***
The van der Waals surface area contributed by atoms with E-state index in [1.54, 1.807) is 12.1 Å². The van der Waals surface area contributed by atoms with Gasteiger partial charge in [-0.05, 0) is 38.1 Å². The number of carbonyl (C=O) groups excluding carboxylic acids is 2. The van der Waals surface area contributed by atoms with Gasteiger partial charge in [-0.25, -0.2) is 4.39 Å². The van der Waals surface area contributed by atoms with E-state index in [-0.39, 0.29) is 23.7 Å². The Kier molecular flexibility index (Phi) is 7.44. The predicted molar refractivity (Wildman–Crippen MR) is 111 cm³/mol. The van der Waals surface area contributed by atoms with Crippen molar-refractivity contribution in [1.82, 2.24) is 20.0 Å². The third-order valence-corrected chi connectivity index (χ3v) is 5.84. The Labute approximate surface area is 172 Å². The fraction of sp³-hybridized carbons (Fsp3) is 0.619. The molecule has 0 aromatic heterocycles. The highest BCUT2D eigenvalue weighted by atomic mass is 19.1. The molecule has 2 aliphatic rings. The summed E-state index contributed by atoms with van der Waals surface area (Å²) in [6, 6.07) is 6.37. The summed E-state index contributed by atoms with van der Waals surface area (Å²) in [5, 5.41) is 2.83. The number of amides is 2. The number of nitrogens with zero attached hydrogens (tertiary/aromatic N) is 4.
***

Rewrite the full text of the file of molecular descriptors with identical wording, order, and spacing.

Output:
The van der Waals surface area contributed by atoms with E-state index in [1.54, 1.807) is 12.1 Å². The van der Waals surface area contributed by atoms with Gasteiger partial charge in [-0.05, 0) is 38.1 Å². The number of carbonyl (C=O) groups excluding carboxylic acids is 2. The van der Waals surface area contributed by atoms with Gasteiger partial charge in [-0.25, -0.2) is 4.39 Å². The van der Waals surface area contributed by atoms with E-state index in [-0.39, 0.29) is 23.7 Å². The Kier molecular flexibility index (Phi) is 7.44. The predicted molar refractivity (Wildman–Crippen MR) is 111 cm³/mol. The van der Waals surface area contributed by atoms with Crippen molar-refractivity contribution in [1.82, 2.24) is 20.0 Å². The third-order valence-corrected chi connectivity index (χ3v) is 5.84. The Labute approximate surface area is 172 Å². The fraction of sp³-hybridized carbons (Fsp3) is 0.619. The molecule has 0 aromatic heterocycles. The highest BCUT2D eigenvalue weighted by atomic mass is 19.1. The molecule has 2 aliphatic rings. The summed E-state index contributed by atoms with van der Waals surface area (Å²) in [6, 6.07) is 6.37. The summed E-state index contributed by atoms with van der Waals surface area (Å²) in [5, 5.41) is 2.83. The number of amides is 2. The number of nitrogens with zero attached hydrogens (tertiary/aromatic N) is 4.